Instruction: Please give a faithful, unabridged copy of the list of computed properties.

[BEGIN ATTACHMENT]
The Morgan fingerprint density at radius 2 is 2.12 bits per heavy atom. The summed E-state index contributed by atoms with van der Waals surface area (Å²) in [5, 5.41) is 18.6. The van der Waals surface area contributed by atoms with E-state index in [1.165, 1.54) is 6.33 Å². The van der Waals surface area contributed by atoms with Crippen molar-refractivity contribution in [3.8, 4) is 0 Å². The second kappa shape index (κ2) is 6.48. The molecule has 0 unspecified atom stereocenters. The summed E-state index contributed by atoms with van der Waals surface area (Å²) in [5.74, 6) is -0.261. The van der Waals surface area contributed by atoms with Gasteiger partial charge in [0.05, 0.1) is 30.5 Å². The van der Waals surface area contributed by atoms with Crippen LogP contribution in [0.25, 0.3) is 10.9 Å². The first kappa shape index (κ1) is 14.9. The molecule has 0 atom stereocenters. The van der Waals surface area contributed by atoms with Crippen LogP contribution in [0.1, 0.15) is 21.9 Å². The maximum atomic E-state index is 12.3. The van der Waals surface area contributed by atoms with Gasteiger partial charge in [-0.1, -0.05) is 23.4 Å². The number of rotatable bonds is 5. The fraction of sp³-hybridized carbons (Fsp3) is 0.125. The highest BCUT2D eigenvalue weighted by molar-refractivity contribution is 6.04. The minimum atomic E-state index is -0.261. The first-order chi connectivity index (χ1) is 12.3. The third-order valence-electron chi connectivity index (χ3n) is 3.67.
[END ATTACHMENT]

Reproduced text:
The Morgan fingerprint density at radius 2 is 2.12 bits per heavy atom. The summed E-state index contributed by atoms with van der Waals surface area (Å²) in [5, 5.41) is 18.6. The van der Waals surface area contributed by atoms with E-state index in [1.165, 1.54) is 6.33 Å². The van der Waals surface area contributed by atoms with Crippen molar-refractivity contribution in [3.8, 4) is 0 Å². The second kappa shape index (κ2) is 6.48. The molecule has 0 unspecified atom stereocenters. The summed E-state index contributed by atoms with van der Waals surface area (Å²) in [5.74, 6) is -0.261. The van der Waals surface area contributed by atoms with Gasteiger partial charge in [0.05, 0.1) is 30.5 Å². The van der Waals surface area contributed by atoms with Crippen LogP contribution in [0.25, 0.3) is 10.9 Å². The first kappa shape index (κ1) is 14.9. The molecule has 0 atom stereocenters. The van der Waals surface area contributed by atoms with Crippen LogP contribution in [0.1, 0.15) is 21.9 Å². The maximum atomic E-state index is 12.3. The van der Waals surface area contributed by atoms with Gasteiger partial charge in [-0.1, -0.05) is 23.4 Å². The number of rotatable bonds is 5. The fraction of sp³-hybridized carbons (Fsp3) is 0.125. The highest BCUT2D eigenvalue weighted by molar-refractivity contribution is 6.04. The minimum atomic E-state index is -0.261. The first-order chi connectivity index (χ1) is 12.3. The third-order valence-electron chi connectivity index (χ3n) is 3.67.